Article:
The increasingly protracted nature of forced displacement calls for sustainable and durable solutions. Amidst the many challenges of protracted crises, the Food and Agriculture Organization of the United Nations (FAO) is exploring new ways to work across the humanitarian-development-peace nexus to not only meet the immediate needs of forcibly displaced people and their hosts, but to also seek long-term solutions.
Globally, FAO is working across key forced displacement contexts, to support refugees, internally displaced persons (IDPs), returnees and host communities in protecting and rebuilding their livelihoods, enhancing their self-reliance and fostering inclusion, gender equality and social cohesion at the community level.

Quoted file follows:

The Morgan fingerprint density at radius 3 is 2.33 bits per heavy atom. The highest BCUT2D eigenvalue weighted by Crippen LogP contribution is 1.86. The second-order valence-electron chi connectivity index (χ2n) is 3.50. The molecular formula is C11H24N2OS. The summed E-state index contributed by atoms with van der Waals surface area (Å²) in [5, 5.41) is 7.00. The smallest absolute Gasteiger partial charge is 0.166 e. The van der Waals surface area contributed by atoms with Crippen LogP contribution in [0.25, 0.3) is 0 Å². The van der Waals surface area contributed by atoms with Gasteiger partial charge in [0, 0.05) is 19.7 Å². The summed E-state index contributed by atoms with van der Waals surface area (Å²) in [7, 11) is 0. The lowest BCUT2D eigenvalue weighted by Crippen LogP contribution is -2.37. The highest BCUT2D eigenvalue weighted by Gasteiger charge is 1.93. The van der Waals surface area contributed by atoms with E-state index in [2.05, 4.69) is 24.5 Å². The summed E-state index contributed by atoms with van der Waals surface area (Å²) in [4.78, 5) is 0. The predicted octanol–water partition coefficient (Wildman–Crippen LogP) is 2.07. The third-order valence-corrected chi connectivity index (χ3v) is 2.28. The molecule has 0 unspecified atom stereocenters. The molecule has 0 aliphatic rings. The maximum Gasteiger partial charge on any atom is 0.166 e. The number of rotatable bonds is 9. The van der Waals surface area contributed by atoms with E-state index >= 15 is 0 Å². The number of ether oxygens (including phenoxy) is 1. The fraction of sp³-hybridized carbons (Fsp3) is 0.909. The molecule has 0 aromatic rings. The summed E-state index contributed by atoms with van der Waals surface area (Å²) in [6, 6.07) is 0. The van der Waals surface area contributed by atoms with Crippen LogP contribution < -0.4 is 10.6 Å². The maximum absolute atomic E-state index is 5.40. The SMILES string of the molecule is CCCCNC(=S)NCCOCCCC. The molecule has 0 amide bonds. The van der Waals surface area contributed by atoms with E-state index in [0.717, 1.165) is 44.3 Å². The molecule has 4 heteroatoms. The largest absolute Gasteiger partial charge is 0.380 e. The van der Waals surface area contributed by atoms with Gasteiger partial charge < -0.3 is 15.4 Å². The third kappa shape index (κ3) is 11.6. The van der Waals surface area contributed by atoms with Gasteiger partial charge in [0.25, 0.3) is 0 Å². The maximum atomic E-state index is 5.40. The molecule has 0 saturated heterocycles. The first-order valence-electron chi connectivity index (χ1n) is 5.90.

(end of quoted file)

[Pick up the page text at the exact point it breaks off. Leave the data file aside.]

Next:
With the average duration of displacement currently estimated at 20 years for refugees and more than a decade for IDPs (European Commission, 2020), programming in forced displacement settings must go beyond humanitarian assistance and work towards longer-term development and sustainable peace. Building the resilience of displaced and host communities can simultaneously respond to humanitarian, development and peace goals. Humanitarian and peace responses can achieve sustainable results only if individuals, households and societies are resilient to conflicts and other shocks. FAO thus works with communities and governments to manage crises, minimize their negative effects and establish the foundations on which to build pathways to peace and recovery. However, longer-term development can be ensured only if individuals, households and societies have the ability to prevent these external shocks from disrupting ongoing development progress. For these reasons, resilience building is at the centre of FAO’s work in forced displacement contexts.